Amos lived in a tumultuous time right before the one of the darkest epochs in Jewish history, its regression from the Covenant to exile. The prophet Amos was a fierce critic of the injustices of his society’s social relations and the systemic corruption of its judicial and religious institutions. Amos starts off fairly quickly into the kind of section scholars refer to as an “edict against the nations.” He essentially lays out an indictment for the “crimes against humanity” of Israel’s neighbors.
One can imagine the Israelite people of his day nodding along in agreement of his assessment–like Jonah– waiting for fire and brimstone to fall, and totally unsuspecting of the sucker punch to come. They were not ignorant of these crimes, but neither were they without their own culpability. This indictment clearly lays out example after example of the actions of seven neighboring peoples living lives in stark contrast to the Sinai Covenant’s revelation of Deut. 30, one pointing toward the type of lives God intended His people to live before a watching world in a way that demonstrates God’s heart for justice, mercy, and mutuality. Amos’ refrain “for three transgressions… and for four” illuminate how God had had enough of these heartless and habitual actions. Indeed the Lord is mad to the point of roaring like a lion, for the only sane response to injustices of this scale is anger.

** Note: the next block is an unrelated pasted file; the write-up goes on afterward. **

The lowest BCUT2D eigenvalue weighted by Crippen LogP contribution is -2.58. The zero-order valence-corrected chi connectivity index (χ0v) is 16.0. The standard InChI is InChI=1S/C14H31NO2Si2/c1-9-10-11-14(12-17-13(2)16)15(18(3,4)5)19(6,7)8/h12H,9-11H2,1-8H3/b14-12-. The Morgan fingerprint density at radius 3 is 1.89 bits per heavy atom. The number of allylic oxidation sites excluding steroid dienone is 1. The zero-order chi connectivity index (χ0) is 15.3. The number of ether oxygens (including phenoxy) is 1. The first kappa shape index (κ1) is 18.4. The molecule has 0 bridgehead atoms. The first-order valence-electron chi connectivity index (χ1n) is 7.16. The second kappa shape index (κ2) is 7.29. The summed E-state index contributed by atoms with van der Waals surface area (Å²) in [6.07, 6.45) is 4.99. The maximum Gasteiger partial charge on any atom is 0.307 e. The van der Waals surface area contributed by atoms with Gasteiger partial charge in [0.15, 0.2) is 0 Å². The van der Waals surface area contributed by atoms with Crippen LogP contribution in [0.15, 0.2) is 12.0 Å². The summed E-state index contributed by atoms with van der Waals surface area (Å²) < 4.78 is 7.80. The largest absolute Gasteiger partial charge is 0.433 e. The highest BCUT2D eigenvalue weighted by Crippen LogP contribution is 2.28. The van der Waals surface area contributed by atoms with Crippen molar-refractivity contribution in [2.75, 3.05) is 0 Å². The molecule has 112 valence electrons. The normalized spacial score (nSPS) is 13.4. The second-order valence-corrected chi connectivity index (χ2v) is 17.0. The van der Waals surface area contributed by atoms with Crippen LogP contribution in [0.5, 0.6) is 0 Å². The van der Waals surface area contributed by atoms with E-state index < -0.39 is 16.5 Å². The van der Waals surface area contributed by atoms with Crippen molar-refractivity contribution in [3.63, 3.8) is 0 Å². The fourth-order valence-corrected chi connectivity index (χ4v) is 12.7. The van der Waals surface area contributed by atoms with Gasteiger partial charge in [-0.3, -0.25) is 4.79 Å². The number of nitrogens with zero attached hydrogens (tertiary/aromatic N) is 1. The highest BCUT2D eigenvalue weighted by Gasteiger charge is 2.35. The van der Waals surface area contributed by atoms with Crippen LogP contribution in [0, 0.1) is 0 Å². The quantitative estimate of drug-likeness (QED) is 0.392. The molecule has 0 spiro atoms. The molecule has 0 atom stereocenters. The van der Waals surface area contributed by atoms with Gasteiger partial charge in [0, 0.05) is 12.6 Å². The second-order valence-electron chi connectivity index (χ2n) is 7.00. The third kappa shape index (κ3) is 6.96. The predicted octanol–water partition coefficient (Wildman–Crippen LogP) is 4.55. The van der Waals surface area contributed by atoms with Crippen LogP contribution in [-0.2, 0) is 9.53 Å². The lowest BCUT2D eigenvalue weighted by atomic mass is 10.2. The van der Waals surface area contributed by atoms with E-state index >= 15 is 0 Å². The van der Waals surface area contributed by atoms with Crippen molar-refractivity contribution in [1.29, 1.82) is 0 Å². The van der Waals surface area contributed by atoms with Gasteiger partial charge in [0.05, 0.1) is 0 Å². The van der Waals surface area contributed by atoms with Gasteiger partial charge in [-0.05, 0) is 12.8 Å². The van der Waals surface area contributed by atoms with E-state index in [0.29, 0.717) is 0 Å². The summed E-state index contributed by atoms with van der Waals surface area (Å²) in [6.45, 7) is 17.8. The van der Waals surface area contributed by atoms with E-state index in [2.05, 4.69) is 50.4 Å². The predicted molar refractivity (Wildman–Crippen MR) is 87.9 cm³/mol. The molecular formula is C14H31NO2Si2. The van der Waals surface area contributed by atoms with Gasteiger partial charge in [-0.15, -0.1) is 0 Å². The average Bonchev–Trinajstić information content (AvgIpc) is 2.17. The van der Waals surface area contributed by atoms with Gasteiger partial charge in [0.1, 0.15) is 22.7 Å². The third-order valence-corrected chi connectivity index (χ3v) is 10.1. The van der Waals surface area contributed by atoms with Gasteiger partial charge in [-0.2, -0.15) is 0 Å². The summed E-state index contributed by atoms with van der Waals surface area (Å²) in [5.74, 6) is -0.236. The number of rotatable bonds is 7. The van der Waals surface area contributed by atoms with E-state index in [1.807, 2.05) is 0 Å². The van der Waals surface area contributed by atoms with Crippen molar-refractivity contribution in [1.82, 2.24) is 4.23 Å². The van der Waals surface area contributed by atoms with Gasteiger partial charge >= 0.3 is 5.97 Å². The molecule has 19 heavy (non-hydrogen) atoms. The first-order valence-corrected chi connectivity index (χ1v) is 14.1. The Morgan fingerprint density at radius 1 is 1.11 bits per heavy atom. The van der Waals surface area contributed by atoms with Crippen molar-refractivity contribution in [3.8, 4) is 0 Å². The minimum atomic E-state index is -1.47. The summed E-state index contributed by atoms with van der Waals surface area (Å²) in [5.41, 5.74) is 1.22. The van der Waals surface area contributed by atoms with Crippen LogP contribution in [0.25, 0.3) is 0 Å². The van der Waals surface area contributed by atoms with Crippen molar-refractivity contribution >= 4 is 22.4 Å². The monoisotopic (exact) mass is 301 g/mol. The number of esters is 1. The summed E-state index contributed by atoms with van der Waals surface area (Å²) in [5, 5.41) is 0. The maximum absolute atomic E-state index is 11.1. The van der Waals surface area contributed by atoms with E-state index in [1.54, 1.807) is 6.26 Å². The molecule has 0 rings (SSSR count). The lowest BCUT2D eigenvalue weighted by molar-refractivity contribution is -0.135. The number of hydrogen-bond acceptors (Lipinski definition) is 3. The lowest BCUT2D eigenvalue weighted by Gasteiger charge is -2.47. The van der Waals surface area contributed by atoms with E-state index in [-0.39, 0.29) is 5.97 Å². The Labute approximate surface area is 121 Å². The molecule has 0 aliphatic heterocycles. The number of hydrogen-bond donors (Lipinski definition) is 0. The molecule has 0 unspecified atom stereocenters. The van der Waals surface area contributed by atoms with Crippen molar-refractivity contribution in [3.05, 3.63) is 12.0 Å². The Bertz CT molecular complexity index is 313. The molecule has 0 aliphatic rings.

- Read Amos 1:1-2:3 on God’s judgment of the neighboring people’s transgressions
- Read Leviticus 19:13-18 revealing God’s heart for how neighbors are to live out justice before God as His people.
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